The southern bench of National Green Tribunal registered a suo motu case and issued notices to Tamil Nadu government, Chennai Metro Rail Limited (CMRL), State forest department and others concerned over construction of metro rail phase-2 project, which proposes to pass through biodiversity rich Nanmangalam reserve forest.
Based on an article published in The New Indian Express last month, the bench comprising judicial member Justice K Ramakrishnan and expert member K Satyagopal directed Principal Chief Conservator of Forest (PCCF) Chennai to submit a report as to whether any proposal pertaining to diversion of Nanmangalam reserve forest for construction of Chennai metro rail (non-forest purpose) was pending before the forest department.
“If so, what is the stage and whether any permission has already been recommended or not. Also, we direct the Chennai Metro Rail Limited (CMRL) to submit a report regarding steps taken by them and its stage of implementation,” NGT bench said.
The tribunal directed the parties to file their independent statements and reports by June 29.
The Nanmangalam reserve forest, spanning around 320 hectares is located along the Tambaram-Velachery and predominantly a scrub jungle with rich flora and fauna. It is home to over 120 species of birds and 400 species of plants. The reserve forest’s star attraction is the great horned owl or Indian Eagle Owl. Nanmangalam forest is the only site where this bird breeds in Chennai.
Under Phase-2, CMRL is taking up 118.9 km of metro rail network split into three corridors (C3, C4 and C5). C3 is 45.8 km (Madhavaram-SIPCOT), C4 is 26.1 km (Lighthouse-Poonamallee Bypass) and C5 is 47 km rail network (Madhavaram-Sholinganallur). The last corridor (C5) will be passing through Nanmangalam reserve forest.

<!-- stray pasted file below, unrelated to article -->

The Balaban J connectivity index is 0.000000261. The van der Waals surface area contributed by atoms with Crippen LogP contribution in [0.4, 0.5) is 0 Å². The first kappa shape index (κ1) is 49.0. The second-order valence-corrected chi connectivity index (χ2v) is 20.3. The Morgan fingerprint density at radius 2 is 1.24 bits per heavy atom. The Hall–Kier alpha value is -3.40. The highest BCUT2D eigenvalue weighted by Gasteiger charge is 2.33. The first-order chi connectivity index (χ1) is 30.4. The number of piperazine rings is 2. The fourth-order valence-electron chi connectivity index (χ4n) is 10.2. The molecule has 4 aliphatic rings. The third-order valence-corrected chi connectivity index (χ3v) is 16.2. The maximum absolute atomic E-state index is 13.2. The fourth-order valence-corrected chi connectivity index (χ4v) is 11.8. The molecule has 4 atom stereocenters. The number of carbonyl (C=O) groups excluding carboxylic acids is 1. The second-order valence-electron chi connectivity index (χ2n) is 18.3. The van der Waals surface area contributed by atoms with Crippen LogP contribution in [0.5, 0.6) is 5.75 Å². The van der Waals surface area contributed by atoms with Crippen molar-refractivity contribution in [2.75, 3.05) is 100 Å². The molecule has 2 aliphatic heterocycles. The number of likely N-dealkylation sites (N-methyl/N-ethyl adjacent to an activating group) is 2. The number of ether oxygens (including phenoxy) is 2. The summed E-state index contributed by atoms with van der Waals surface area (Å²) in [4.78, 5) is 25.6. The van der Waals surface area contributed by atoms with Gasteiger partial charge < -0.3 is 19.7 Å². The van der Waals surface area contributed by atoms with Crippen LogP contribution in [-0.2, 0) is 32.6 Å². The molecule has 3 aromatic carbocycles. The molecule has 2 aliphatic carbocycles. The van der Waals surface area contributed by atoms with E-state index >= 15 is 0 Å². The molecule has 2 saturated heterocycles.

In its defence, CMRL officials claim that most of the phase-2 alignment passes through existing roads wherever feasible Right of Way (ROW) is available. “However, as the alignment passes beyond Vellakal along Medavakkam Koot road, the ROW being very less (8 m to 9 m). It is not feasible to construct the piers of the corridor within the available ROW and the same was confirmed with highways after due discussions. No other government/private land is available at this location. Thus, the only option available to CMRL is to run the alignment along the strip of land in the Nangamangalam forest area,” CMRL said.
The total forest land required is 15,685.23 sq.m (1.569 hectares). CMRL officials said, since the route was decided based on several studies, no alternative alignment is available.
Several environmentalists have expressed concern saying Nanmangalam forest should be left alone as it is one of the last surviving green patches for Chennai.